Wednesday, December 12, 2012

Finding Simple AV Signatures with PowerShell

As a penetration tester, one of the best methods of dealing with antivirus products is to avoid them all together.  Most AV products work by analyzing binaries that have been written to the disk. If you don't write a PE (i.e. exe, dll, etc...) to the hard drive, you don't have to worry about the majority of AV products. This is typically accomplished by utilizing memory-resident tools such as Meterpreter executed with the Inject-Shellcode PowerShell script.

There could be situations when avoiding a specific AV product is impractical or unnecessary. If the product is strictly signature-based, there are many ways in which a binary can be modified to avoid the signature. There are plenty of tutorials which utilize "crypters" or "binders" to obfuscate a PE from AV, but there can sometimes be an easier way. Several years ago, the tool "DSplit" was released by class101 which was used to demonstrate how some AV signatures could be bypassed by finding and modifying one byte within the binary. Unfortunately, the original file (and source code?) is no longer available for download by the author. Since the method still works, we decided to create a similar PowerShell script with a few improvements:  

Find-AVSignature Function

To demonstrate how to use the function, we will take the Netcat for Windows binary and avoid the signature in Symantec's AV. Obviously, an easier way to avoid AV is to modify the source code and recompile, but its a good example nonetheless. To utilize the function, copy and paste it into PowerShell. Next create a folder exemption within the AV product so that you can write it safely to the disk and create a custom scan folder in order to output the split binaries to (or allow the script to do it for you).

The next step is to run the function against the binary and output several binary files starting from the first byte (0) and ending with progressively larger file sizes. For this example, we are specifying the parameters for StartByte (0), EndByte (max) and Interval (10000).  The verbose output illustrates how the file is being created when written to disk:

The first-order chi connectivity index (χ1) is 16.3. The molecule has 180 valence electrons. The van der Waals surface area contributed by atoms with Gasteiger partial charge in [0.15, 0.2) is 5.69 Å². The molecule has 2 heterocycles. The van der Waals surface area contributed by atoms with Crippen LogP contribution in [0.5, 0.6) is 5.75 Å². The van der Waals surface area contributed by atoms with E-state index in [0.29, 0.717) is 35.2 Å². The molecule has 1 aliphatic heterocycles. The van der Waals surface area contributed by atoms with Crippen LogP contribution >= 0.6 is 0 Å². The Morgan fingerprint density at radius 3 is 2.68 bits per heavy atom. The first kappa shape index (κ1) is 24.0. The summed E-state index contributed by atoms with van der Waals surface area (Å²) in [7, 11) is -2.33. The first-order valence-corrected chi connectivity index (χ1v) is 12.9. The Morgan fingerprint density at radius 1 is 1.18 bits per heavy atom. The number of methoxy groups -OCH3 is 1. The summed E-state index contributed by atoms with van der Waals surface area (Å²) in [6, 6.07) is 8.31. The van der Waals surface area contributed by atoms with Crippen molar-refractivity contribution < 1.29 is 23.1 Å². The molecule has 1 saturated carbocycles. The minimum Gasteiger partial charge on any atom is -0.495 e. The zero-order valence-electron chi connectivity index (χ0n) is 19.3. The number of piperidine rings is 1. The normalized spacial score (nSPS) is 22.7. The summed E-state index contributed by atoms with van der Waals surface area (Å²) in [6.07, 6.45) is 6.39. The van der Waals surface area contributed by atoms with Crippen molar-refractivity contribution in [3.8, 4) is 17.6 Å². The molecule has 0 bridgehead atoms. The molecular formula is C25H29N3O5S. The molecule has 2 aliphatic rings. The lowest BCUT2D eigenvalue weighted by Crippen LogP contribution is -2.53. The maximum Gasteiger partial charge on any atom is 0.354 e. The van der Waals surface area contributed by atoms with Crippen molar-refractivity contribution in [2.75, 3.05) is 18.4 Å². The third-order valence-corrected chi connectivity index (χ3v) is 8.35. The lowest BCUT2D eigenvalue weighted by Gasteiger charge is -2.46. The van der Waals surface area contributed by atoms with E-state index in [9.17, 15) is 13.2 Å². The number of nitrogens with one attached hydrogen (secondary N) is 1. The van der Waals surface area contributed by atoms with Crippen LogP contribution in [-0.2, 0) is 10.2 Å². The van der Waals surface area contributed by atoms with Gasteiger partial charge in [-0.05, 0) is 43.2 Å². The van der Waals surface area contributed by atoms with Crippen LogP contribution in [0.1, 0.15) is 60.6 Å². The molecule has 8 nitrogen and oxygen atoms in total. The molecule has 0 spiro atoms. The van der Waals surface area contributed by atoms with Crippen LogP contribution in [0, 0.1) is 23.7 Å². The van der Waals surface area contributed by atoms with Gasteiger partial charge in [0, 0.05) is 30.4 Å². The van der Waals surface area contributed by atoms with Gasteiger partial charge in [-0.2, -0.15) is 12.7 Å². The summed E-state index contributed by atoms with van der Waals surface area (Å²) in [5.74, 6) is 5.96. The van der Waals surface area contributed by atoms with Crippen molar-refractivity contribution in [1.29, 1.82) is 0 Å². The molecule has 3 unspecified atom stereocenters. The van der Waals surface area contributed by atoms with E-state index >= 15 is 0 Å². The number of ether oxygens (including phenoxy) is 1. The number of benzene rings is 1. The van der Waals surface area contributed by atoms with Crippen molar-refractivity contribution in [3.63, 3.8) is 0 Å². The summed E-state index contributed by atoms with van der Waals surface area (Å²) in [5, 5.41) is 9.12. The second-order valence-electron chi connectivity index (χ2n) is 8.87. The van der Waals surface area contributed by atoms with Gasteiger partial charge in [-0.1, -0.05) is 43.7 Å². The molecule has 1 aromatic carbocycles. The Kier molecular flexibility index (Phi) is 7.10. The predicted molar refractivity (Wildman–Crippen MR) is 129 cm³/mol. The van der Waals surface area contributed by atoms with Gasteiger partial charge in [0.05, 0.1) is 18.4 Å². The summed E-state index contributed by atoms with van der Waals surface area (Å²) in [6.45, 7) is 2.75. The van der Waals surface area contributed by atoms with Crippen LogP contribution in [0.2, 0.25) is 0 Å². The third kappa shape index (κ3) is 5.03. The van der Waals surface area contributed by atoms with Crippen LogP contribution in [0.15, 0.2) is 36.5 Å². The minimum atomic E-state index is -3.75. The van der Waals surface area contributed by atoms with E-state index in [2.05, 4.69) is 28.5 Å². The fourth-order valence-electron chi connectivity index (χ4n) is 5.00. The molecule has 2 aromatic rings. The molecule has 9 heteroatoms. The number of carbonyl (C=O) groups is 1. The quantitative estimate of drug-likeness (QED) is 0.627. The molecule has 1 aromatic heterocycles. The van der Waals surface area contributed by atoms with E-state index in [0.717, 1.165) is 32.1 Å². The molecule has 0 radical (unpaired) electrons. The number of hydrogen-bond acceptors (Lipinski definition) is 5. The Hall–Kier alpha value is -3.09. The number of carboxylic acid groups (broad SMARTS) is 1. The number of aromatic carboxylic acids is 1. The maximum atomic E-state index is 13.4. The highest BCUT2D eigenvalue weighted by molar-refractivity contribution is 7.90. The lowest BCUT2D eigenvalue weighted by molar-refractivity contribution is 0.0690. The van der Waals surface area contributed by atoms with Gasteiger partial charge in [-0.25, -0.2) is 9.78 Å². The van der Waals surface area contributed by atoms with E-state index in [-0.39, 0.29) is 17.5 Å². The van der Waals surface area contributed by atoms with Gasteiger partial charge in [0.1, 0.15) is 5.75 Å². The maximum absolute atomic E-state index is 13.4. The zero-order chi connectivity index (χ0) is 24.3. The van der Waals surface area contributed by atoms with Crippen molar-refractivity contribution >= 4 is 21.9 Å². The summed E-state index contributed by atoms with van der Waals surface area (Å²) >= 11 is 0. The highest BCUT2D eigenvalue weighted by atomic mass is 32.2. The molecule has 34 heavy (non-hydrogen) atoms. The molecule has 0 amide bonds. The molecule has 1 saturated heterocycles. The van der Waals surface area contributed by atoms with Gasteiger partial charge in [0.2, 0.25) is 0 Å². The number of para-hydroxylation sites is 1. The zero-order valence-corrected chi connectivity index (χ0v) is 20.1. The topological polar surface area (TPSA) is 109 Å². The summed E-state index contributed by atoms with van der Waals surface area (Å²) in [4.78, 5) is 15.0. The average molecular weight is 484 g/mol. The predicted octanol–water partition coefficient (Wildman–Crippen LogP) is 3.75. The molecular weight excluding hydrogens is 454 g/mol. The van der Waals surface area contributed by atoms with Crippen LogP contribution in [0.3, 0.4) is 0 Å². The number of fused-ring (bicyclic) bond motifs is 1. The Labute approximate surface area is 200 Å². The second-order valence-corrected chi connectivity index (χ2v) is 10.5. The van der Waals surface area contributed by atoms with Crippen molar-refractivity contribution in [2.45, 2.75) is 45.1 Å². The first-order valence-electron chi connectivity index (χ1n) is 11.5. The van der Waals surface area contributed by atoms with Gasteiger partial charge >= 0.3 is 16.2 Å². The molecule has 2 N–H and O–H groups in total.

After the AV product has cleaned the output folder of every file that contains the signature, we are left with a binary containing the bytes from 0 to 10000. We can now assume that the signature exists somewhere between byte 10000 and 20000 since our interval was 10000 bytes and the first binary to be deleted was the one containing bytes up to 20000.

Now we can continue the process with a smaller interval (1000) and focus on the StartByte (10000) and EndByte (20000) that we discovered in the previous step:

Again, we let the AV product detect and delete the offending binaries and see what we are left with. The interval should progressively get smaller and in this case is down to 100:

The next interval is 10:

Finally, we can use a byte interval of 1 to see if the signature is flagging on a single byte in the binary:

It appears that we have found the offending byte by allowing Symantec to delete everything containing it.

The last byte that was deleted is what needs to be changed in order for the signature to not match. We can now use your favorite hex editor (or PowerShell) to modify the byte to something that won't disrupt the application. It is typical for AV vendors to flag on error messages, copyright notices or other strings which don't affect the executable if modified.  Other times, you may need to reverse engineer the binary or use trial-and-error to find a character that will work.

The final step is to test the new binary to ensure that it doesn't flag AV and operates as intended. If it does flag, then it could be possible to repeat the entire process. Some signatures may flag on bytes that would cause the application to not function, in which case you would have to utilize a different method. However, in our example Netcat functions perfectly and doesn't flag AV:

Signature-based products will always struggle with this and similar problems and shouldn't be completely relied upon for security. It should be obvious that this entire process could be automated, but I leave that as an exercise to the reader. As always, utilize this information responsibly and ethically. If you have any questions please let me know. Find-AVSignature has been added to the PowerSploit project!



  1. wouldn't it have been easier just to use DD/split ?

  2. You could absolutely script this out using bash and DD (or even easier with Python), but I really like PowerShell. Also, there are use cases that would make utilizing DD and bash difficult such as testing a Windows only AV product.

    Thank you for your comment.